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Antonín DVOŘÁK (1841-1904)
Piano Quartet No.2 in E flat major, Op.87 (1889) [37:39] Josef SUK (1874-1935)
Piano Quartet in A minor, Op.1 (1891) [22:59]
Josef Suk Piano Quartet ((Radim Kresta (violin), Eva Krestová (viola), Václav Petr (cello), Václav Mácha (piano))
rec. 2016, Concert Hall of the Prague Conservatory SUPRAPHON SU4227-2 [60:44]
Formed in 2012, the year after the death of the great violinist from whom it takes its name, the Josef Suk Piano Quartet is a young ensemble but one that already demonstrates formidable musical qualities. Previously recorded repertoire includes Brahms, Mahler and Fauré but here it’s on home turf in performances as convincingly performed as they are finely recorded.
The ensemble generates a sure sense of tonal warmth at all times modified by the dictates of the music. They know when to press the rhythms in Dvořák’s Op.87 Piano Quartet, as well as they know how to inflect the native dance rhythms embedded into the music. There’s a compelling intensity and narrative drive to the opening movement, reflecting an excellent balance between the strings and the piano, and an expressive depth that admits moments of vehement declamation in the slow movement. The grazioso element in the third movement, with its Dumka insinuations, also breaks out once or twice into more volatile moments and the finale is taken with agile, but musically adroit, shape. The movement’s rustic trajectory is counterbalanced by its sophisticated control. To all these demands, and more, the ensemble responds with consistent intelligence.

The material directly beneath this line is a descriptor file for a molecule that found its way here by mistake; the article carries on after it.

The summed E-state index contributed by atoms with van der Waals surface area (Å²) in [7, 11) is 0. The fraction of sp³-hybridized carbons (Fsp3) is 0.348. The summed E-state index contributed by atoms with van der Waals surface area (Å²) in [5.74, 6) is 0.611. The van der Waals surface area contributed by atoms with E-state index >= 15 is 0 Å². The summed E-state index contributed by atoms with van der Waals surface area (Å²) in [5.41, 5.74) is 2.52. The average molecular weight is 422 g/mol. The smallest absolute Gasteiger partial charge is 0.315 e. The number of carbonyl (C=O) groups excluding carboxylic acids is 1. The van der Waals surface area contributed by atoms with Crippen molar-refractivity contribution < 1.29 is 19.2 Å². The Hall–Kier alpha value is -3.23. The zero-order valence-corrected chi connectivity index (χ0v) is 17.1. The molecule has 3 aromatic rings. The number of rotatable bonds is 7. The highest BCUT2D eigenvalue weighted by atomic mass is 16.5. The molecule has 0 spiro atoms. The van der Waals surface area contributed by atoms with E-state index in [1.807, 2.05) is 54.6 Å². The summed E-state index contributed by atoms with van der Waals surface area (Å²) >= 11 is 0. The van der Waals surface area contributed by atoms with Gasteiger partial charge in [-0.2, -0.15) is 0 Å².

The coupling has received some interest over the last decade or so but it’s still not well-known, not least because it’s the work of a precocious – brilliantly precocious – sixteen-year-old Josef Suk (the grandfather of the violinist). The ensemble brings a deeply etched romantic drama to their playing that contrasts with other approaches to be encountered: the Suk Quartet members and Pavel Štěpán on Supraphon (not to be confused with the eponymous group led by Josef Suk - all these Suks get confusing - but the one led by Antonín Jouza) prefers a more brittle, staccato-like dynamism. The Ames Piano Quartet (see review) is fine but doesn’t quite summon up the romance and youthful effusiveness of the music quite as well, and the Nash Ensemble on Hyperion (see review) is, as I suggested in my review, on the Schumannesque side in its reading of Op.1. Note especially the quaintly perfumed slides in the central movement, as well as the flowing lyricism located, and in the finale the confident brio of the Supraphon reading. It’s the last movement that most reveals Suk’s indebtedness to his teacher Dvořák but what remains compellingly apparent is the degree of stylistic independence cultivated by the younger man.
With an attractive multi-language booklet – attractive in layout, colour design and information – and performances this good, I hope Supraphon keeps on with an exciting programme of recording for this excellent ensemble.
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